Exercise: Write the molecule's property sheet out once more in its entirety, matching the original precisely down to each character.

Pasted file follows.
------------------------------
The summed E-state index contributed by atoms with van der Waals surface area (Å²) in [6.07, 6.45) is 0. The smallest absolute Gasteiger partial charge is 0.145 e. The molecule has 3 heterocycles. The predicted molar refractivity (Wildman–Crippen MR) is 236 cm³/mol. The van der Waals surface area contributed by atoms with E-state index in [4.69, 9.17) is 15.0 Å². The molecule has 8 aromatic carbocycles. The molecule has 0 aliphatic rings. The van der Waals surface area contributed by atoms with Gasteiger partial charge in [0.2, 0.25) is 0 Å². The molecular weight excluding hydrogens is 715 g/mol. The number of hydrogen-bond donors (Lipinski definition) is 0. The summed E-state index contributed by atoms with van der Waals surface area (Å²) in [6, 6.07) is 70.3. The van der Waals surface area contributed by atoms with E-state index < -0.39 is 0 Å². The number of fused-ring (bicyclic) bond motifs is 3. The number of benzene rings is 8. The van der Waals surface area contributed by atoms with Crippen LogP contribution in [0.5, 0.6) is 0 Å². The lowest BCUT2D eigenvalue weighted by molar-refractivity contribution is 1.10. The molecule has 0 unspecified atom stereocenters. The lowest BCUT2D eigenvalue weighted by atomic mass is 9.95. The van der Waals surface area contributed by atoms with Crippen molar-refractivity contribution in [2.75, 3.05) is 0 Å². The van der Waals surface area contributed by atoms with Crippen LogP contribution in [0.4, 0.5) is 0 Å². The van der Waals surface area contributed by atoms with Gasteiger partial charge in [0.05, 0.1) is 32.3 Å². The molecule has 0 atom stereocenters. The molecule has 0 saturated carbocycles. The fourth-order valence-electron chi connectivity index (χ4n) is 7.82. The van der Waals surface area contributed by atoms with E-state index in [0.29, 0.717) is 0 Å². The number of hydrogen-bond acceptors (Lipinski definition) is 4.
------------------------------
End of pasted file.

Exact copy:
The summed E-state index contributed by atoms with van der Waals surface area (Å²) in [6.07, 6.45) is 0. The smallest absolute Gasteiger partial charge is 0.145 e. The molecule has 3 heterocycles. The predicted molar refractivity (Wildman–Crippen MR) is 236 cm³/mol. The van der Waals surface area contributed by atoms with E-state index in [4.69, 9.17) is 15.0 Å². The molecule has 8 aromatic carbocycles. The molecule has 0 aliphatic rings. The van der Waals surface area contributed by atoms with Gasteiger partial charge in [0.2, 0.25) is 0 Å². The molecular weight excluding hydrogens is 715 g/mol. The number of hydrogen-bond donors (Lipinski definition) is 0. The summed E-state index contributed by atoms with van der Waals surface area (Å²) in [6, 6.07) is 70.3. The van der Waals surface area contributed by atoms with E-state index < -0.39 is 0 Å². The number of fused-ring (bicyclic) bond motifs is 3. The number of benzene rings is 8. The van der Waals surface area contributed by atoms with Crippen LogP contribution in [0.5, 0.6) is 0 Å². The lowest BCUT2D eigenvalue weighted by molar-refractivity contribution is 1.10. The molecule has 0 unspecified atom stereocenters. The lowest BCUT2D eigenvalue weighted by atomic mass is 9.95. The van der Waals surface area contributed by atoms with Crippen molar-refractivity contribution in [2.75, 3.05) is 0 Å². The van der Waals surface area contributed by atoms with Crippen LogP contribution in [0.4, 0.5) is 0 Å². The van der Waals surface area contributed by atoms with Gasteiger partial charge in [0.05, 0.1) is 32.3 Å². The molecule has 0 atom stereocenters. The molecule has 0 saturated carbocycles. The fourth-order valence-electron chi connectivity index (χ4n) is 7.82. The van der Waals surface area contributed by atoms with E-state index in [0.29, 0.717) is 0 Å². The number of hydrogen-bond acceptors (Lipinski definition) is 4.